My students have just completed a critical assessment of Birmingham Big City Plan. This forms part of a module called Policy and Plans and the challenge was to look critically at real live plans and assess whether they were effective or, as Baldrick would say, cunning plans. At the heart of the Big City Plan lies a vision to reposition Birmingham as a global city. This resonates with the current growth agenda pursued by the government and the creation of the Birmingham and Greater Solihull and Black Country Local Enterprise partnerships provide delivery vehicles to help achieve this. However, in all this talking and planning for economic growth, investment and regeneration one word is conspicuous by its absence; nature.
The debate over an elected mayor for Birmingham is not over, as far as the idea's supporters are concerned.
Proposals for elected mayors were defeated in nine out of the ten cities which held referendums on May 3. In Birmingham, 57.8 per cent of voters opposed a mayor with 42.2 per cent in favour, while 63.6 per cent voted against the idea in Coventry with just 36.4 per cent in favour.
But supporters of change insist local government in cities like Birmingham cannot continue as it is.
As we report in today's Birmingham Post, the city's "yes" campaign is to hold a meeting next month on the way forward. They hope to attract politicians, business leaders and other members of the public. A date has yet to be confirmed.
An interesting article in today's Guardian says that two thirds of voters don't want elected mayors. It states: "The prime minister started the week by urging Britain's big cities to 'join the race' by creating a mayoralty through referendums set for 3 May, but a new Guardian/ICM poll suggests that David Cameron could fall at the starting line in these local ballots."
The reference to the Prime Minister follows a speech he delivered in Bristol on Monday, when he said: "I passionately want those cities - from right here in Bristol to Birmingham . . . to give a resounding, emphatic 'yes' next week." The Prime Minister added: "If you want your local champion speaking to the heart of government, banging their fist on the table for Birmingham, or Bristol or Leeds - get out and vote yes."
But I'd take the ICM poll with a small pinch of salt. Looking at the details (see table 10), it appears that a grand total of 308 people in the Midlands - east and west - were asked their opinion about a mayor. It's true that 64 per cent said they didn't want one, but how many of those came from Shrewsbury, Leicester or Stourbridge, and how many came from Birmingham or Coventry - two cities where referendums are taking place - is unclear.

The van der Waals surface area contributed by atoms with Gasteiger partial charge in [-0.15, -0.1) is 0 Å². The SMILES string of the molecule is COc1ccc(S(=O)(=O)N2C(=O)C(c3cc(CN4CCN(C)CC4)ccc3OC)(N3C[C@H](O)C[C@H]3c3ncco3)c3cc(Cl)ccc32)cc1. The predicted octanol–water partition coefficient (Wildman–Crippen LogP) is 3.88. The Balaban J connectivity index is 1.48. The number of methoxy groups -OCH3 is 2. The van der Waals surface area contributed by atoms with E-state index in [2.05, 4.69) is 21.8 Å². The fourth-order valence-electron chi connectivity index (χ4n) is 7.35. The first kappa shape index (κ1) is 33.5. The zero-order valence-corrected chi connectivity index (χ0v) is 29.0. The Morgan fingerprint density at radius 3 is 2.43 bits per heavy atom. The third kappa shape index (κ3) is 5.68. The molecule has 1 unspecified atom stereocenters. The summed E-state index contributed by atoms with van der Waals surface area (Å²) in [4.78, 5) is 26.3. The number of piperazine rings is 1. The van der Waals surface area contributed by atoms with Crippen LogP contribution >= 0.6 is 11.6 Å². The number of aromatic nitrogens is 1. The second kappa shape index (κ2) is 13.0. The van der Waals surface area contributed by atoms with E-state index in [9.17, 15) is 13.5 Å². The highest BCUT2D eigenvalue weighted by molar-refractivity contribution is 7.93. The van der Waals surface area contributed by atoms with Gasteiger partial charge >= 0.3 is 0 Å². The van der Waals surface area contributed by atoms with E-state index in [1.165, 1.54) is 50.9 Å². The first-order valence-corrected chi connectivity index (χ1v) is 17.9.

A leading planning academic at Borsetshire City University has expressed grave concerns over the planning processes used to assess the Mega Dairy proposal at Home Farm by Borsetshire Land by Brian Aldridge.
"The proposal clearly has not followed the proper legal channels opening up the way for a legal challenge to the local government ombudsman whatever the ultimate planning decision. This would result in considerable legal fees against the council at a time of unprecedented cutbacks in council spending".
Labour mayoral hopeful Sion Simon has insisted that sitting MPs Liam Byrne and Gisela Stuart should be allowed to put themselves forward as rival potential candidates - but perhaps they should be asked to pay the costs of any by-election in their constituencies.
The full text of Mr Simon's comments, in an article written by him and published in today's Birmingham Post, is below.
Mr Simon is the former MP for Birmingham Erdington who stood down before the last election to concentrate on his campaign to become Birmingham's first directly-elected mayor. His first hurdle - if the city does vote yes to creating a mayor, in the referendum on May 3 - is to win the Labour nomination against rivals Liam Byrne and Gisela Stuart, who are the sitting MPs for Birmingham Hodge Hill and Birmingham Edgbaston respectively.
The battle appeared to be won when it emerged some senior Labour figures, reportedly including Harriet Harman, the Deputy Leader, were calling for sitting MPs to be banned from standing as mayors or police commissioners.
I saw a silent, solemn Church procession going by yesterday heading towards the local church on my road. It was a re-enactment of the crucifixion scene with men dressed as Roman centurions and others carrying a large wooden cross.
It got me thinking...